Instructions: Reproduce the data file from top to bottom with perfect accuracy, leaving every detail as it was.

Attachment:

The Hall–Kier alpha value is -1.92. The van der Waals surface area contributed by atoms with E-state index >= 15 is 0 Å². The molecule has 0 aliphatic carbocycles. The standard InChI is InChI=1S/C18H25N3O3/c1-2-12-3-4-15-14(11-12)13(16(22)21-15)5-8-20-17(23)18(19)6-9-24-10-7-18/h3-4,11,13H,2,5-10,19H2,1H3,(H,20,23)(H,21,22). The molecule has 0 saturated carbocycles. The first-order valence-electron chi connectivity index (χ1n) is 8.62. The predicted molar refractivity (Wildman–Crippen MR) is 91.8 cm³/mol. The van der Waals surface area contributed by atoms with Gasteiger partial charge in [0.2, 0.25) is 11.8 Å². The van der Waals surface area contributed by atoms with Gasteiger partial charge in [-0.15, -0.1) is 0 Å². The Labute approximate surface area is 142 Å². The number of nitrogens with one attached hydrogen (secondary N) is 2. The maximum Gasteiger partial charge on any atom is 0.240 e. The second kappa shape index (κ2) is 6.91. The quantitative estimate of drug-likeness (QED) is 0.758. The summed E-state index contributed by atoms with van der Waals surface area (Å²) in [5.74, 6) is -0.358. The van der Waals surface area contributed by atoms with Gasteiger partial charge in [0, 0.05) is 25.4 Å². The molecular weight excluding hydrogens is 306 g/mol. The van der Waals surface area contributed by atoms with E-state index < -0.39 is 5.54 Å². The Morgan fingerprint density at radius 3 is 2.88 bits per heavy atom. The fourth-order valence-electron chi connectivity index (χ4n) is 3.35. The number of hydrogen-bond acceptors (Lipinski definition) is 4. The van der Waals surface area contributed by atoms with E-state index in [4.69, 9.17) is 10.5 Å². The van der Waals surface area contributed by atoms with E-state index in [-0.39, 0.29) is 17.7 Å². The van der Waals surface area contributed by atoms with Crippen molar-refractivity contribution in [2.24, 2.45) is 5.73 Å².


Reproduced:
The Hall–Kier alpha value is -1.92. The van der Waals surface area contributed by atoms with E-state index >= 15 is 0 Å². The molecule has 0 aliphatic carbocycles. The standard InChI is InChI=1S/C18H25N3O3/c1-2-12-3-4-15-14(11-12)13(16(22)21-15)5-8-20-17(23)18(19)6-9-24-10-7-18/h3-4,11,13H,2,5-10,19H2,1H3,(H,20,23)(H,21,22). The molecule has 0 saturated carbocycles. The first-order valence-electron chi connectivity index (χ1n) is 8.62. The predicted molar refractivity (Wildman–Crippen MR) is 91.8 cm³/mol. The van der Waals surface area contributed by atoms with Gasteiger partial charge in [0.2, 0.25) is 11.8 Å². The van der Waals surface area contributed by atoms with Gasteiger partial charge in [-0.15, -0.1) is 0 Å². The Labute approximate surface area is 142 Å². The number of nitrogens with one attached hydrogen (secondary N) is 2. The maximum Gasteiger partial charge on any atom is 0.240 e. The second kappa shape index (κ2) is 6.91. The quantitative estimate of drug-likeness (QED) is 0.758. The summed E-state index contributed by atoms with van der Waals surface area (Å²) in [5.74, 6) is -0.358. The van der Waals surface area contributed by atoms with Gasteiger partial charge in [0, 0.05) is 25.4 Å². The molecular weight excluding hydrogens is 306 g/mol. The van der Waals surface area contributed by atoms with E-state index < -0.39 is 5.54 Å². The Morgan fingerprint density at radius 3 is 2.88 bits per heavy atom. The fourth-order valence-electron chi connectivity index (χ4n) is 3.35. The number of hydrogen-bond acceptors (Lipinski definition) is 4. The van der Waals surface area contributed by atoms with E-state index in [4.69, 9.17) is 10.5 Å². The van der Waals surface area contributed by atoms with E-state index in [-0.39, 0.29) is 17.7 Å². The van der Waals surface area contributed by atoms with Crippen molar-refractivity contribution in [2.24, 2.45) is 5.73 Å².